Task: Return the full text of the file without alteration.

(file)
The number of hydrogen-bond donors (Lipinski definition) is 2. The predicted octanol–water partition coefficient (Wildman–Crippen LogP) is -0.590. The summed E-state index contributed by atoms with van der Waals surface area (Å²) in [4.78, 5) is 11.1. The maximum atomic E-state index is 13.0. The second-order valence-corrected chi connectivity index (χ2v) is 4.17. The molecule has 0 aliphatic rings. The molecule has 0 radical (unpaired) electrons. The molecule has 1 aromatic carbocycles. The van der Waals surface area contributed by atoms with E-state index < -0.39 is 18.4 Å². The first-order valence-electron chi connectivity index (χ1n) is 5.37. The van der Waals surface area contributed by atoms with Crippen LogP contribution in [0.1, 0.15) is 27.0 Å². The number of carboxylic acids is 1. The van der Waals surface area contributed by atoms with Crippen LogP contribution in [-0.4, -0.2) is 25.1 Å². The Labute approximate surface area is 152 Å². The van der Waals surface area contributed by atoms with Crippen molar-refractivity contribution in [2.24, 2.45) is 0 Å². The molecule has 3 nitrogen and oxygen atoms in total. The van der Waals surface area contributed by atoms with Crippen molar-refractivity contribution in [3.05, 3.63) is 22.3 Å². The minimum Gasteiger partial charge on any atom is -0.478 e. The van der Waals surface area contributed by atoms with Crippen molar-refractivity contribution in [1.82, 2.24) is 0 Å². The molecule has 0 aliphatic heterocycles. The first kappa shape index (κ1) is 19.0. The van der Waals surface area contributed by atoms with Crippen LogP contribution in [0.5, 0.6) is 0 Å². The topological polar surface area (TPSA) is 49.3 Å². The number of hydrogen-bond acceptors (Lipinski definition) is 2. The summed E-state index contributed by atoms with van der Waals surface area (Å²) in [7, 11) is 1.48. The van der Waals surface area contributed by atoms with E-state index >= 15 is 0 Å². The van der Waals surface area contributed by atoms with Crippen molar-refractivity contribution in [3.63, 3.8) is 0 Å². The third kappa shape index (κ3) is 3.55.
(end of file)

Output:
The number of hydrogen-bond donors (Lipinski definition) is 2. The predicted octanol–water partition coefficient (Wildman–Crippen LogP) is -0.590. The summed E-state index contributed by atoms with van der Waals surface area (Å²) in [4.78, 5) is 11.1. The maximum atomic E-state index is 13.0. The second-order valence-corrected chi connectivity index (χ2v) is 4.17. The molecule has 0 aliphatic rings. The molecule has 0 radical (unpaired) electrons. The molecule has 1 aromatic carbocycles. The van der Waals surface area contributed by atoms with E-state index < -0.39 is 18.4 Å². The first-order valence-electron chi connectivity index (χ1n) is 5.37. The van der Waals surface area contributed by atoms with Crippen LogP contribution in [0.1, 0.15) is 27.0 Å². The number of carboxylic acids is 1. The van der Waals surface area contributed by atoms with Crippen LogP contribution in [-0.4, -0.2) is 25.1 Å². The Labute approximate surface area is 152 Å². The van der Waals surface area contributed by atoms with Crippen molar-refractivity contribution in [2.24, 2.45) is 0 Å². The molecule has 3 nitrogen and oxygen atoms in total. The van der Waals surface area contributed by atoms with Crippen molar-refractivity contribution in [3.05, 3.63) is 22.3 Å². The minimum Gasteiger partial charge on any atom is -0.478 e. The van der Waals surface area contributed by atoms with Crippen molar-refractivity contribution in [1.82, 2.24) is 0 Å². The molecule has 0 aliphatic heterocycles. The first kappa shape index (κ1) is 19.0. The van der Waals surface area contributed by atoms with Crippen LogP contribution in [0.5, 0.6) is 0 Å². The topological polar surface area (TPSA) is 49.3 Å². The number of hydrogen-bond acceptors (Lipinski definition) is 2. The summed E-state index contributed by atoms with van der Waals surface area (Å²) in [7, 11) is 1.48. The van der Waals surface area contributed by atoms with E-state index >= 15 is 0 Å². The van der Waals surface area contributed by atoms with Crippen molar-refractivity contribution in [3.63, 3.8) is 0 Å². The third kappa shape index (κ3) is 3.55.